The indictment named Sleepy Hallow as a co-conspirator. Investigators spotted the rapper in a video in possession of a gun with co-defendant and appearing in a social media post that allegedly disrespects the rival gang’s hand gesture. In a separate incident, prosecutors accuse the rapper of exchanging phone calls and text messages with a co-defendant the same day the latter party allegedly stole a car that another member during the aforementioned 2020 shooting that left one dead and five others injured, claiming he attended the celebratory dinner.
Prosecutors appeared to preemptively address the ongoing issue of authorities using song lyrics as evidence, saying that the arrests have nothing to do with art. “This is not an indictment of rap music,” Gonzalez stressed. “In fact, this investigation did not rely on a single lyric to prove any of the alleged crimes.” However, the indictment does have two instances of lyrics mentioned, citing the Sheff G track “For the Members” and a verse from a defendant’s phone note, per Rolling Stone.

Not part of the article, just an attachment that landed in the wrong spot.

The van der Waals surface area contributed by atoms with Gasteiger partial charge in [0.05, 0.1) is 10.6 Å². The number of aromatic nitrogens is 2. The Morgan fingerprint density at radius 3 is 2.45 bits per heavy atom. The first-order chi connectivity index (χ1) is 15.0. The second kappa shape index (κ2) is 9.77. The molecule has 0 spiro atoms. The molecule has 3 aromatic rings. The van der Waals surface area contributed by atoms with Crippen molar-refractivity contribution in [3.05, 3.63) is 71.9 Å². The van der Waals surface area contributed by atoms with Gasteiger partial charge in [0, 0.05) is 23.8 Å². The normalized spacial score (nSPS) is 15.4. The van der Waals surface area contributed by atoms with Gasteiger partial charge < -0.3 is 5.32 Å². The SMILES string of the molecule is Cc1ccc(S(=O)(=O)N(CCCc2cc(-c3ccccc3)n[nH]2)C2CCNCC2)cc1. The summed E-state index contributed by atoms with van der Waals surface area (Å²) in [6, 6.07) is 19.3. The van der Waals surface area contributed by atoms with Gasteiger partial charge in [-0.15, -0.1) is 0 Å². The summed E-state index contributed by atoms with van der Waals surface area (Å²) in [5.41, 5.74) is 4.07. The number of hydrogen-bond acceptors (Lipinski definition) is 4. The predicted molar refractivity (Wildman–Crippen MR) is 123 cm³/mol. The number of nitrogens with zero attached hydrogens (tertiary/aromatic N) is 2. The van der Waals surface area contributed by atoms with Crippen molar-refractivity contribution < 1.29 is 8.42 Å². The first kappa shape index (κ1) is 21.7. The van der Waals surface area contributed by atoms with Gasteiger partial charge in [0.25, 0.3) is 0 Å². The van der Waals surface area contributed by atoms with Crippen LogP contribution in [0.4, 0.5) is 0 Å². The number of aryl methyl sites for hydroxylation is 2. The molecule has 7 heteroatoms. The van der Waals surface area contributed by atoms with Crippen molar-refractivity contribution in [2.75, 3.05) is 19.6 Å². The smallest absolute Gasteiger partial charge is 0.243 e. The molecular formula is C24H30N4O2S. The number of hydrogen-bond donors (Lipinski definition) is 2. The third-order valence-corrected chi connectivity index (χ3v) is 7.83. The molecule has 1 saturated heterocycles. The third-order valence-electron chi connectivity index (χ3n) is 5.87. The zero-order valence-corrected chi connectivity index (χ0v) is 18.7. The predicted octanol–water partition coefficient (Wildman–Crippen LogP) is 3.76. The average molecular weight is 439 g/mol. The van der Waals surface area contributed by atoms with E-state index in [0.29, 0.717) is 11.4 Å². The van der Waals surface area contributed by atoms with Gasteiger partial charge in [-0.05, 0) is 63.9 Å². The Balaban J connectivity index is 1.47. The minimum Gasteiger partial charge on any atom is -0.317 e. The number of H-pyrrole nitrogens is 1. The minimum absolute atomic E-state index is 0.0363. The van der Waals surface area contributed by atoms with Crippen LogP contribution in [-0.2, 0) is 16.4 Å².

RICO stands for the Racketeer Influenced and Corrupt Organizations Act, which is a federal law that was established in 1970 to combat organized crime organizations like the mob. States have their own versions of this law. Because of the difficultly of charging each member of an criminal organization at once, lawmakers gave prosecutors the ability to charge anyone that engages in a pattern of racketeering activity, like murder, arson, bribery, money laundering, drug trafficking, robbery, and more, in connection to an enterprise. To be charged with a RICO violation, a person must have allegedly engaged in two of the aforementioned acts, or have co-conspired with someone who did, over the course of a ten-year period on behalf of an organization.
In this case, the co-defendants were variously charged with a total of 140 counts by the state of New York and not the federal government, so the charges cannot be federal RICO violations. In short: no, Sheff G, Sleepy Hallow, and their co-defendants are not facing RICO charges.
Both Sheff G and Sleepy Hallow will remain incarcerated while they awaits the next court hearing on August 9. A judge could potentially agree to release the rappers on bail. Before the May 16 indictment, Wiliams was serving a two-year term in a Rikers jail for a state gun charge with his earliest projected release set for June 15.